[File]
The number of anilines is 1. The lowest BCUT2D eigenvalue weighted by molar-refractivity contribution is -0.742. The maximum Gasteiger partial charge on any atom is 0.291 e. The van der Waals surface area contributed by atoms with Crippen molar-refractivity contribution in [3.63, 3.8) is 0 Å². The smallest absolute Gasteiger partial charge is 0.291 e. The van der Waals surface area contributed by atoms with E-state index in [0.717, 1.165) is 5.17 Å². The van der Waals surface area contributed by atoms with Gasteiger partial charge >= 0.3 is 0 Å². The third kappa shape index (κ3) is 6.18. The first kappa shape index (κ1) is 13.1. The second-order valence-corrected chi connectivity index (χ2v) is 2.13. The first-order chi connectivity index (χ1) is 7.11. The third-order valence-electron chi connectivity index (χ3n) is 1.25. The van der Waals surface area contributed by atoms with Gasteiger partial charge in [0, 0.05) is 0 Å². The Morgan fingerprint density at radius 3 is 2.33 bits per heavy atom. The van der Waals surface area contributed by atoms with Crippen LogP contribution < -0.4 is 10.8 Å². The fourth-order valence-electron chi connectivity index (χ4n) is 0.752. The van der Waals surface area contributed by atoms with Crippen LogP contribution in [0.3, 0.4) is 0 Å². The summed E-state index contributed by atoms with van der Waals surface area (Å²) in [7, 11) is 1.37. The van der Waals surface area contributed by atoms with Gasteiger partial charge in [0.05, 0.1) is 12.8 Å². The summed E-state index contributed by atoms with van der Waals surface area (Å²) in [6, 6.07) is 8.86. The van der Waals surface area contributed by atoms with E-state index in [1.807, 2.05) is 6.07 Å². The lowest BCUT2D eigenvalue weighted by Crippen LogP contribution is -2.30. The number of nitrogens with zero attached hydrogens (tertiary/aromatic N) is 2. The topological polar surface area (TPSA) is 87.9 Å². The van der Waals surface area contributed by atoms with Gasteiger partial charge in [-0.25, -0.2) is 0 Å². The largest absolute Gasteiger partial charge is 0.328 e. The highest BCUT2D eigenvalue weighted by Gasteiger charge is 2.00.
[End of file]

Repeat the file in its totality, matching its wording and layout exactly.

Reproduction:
The number of anilines is 1. The lowest BCUT2D eigenvalue weighted by molar-refractivity contribution is -0.742. The maximum Gasteiger partial charge on any atom is 0.291 e. The van der Waals surface area contributed by atoms with Crippen molar-refractivity contribution in [3.63, 3.8) is 0 Å². The smallest absolute Gasteiger partial charge is 0.291 e. The van der Waals surface area contributed by atoms with E-state index in [0.717, 1.165) is 5.17 Å². The van der Waals surface area contributed by atoms with Gasteiger partial charge >= 0.3 is 0 Å². The third kappa shape index (κ3) is 6.18. The first kappa shape index (κ1) is 13.1. The second-order valence-corrected chi connectivity index (χ2v) is 2.13. The first-order chi connectivity index (χ1) is 7.11. The third-order valence-electron chi connectivity index (χ3n) is 1.25. The van der Waals surface area contributed by atoms with Gasteiger partial charge in [0, 0.05) is 0 Å². The Morgan fingerprint density at radius 3 is 2.33 bits per heavy atom. The van der Waals surface area contributed by atoms with Crippen LogP contribution < -0.4 is 10.8 Å². The fourth-order valence-electron chi connectivity index (χ4n) is 0.752. The van der Waals surface area contributed by atoms with Crippen LogP contribution in [0.3, 0.4) is 0 Å². The summed E-state index contributed by atoms with van der Waals surface area (Å²) in [7, 11) is 1.37. The van der Waals surface area contributed by atoms with Gasteiger partial charge in [0.05, 0.1) is 12.8 Å². The summed E-state index contributed by atoms with van der Waals surface area (Å²) in [6, 6.07) is 8.86. The van der Waals surface area contributed by atoms with E-state index in [1.807, 2.05) is 6.07 Å². The lowest BCUT2D eigenvalue weighted by Crippen LogP contribution is -2.30. The number of nitrogens with zero attached hydrogens (tertiary/aromatic N) is 2. The topological polar surface area (TPSA) is 87.9 Å². The van der Waals surface area contributed by atoms with Gasteiger partial charge in [-0.25, -0.2) is 0 Å². The largest absolute Gasteiger partial charge is 0.328 e. The highest BCUT2D eigenvalue weighted by Gasteiger charge is 2.00.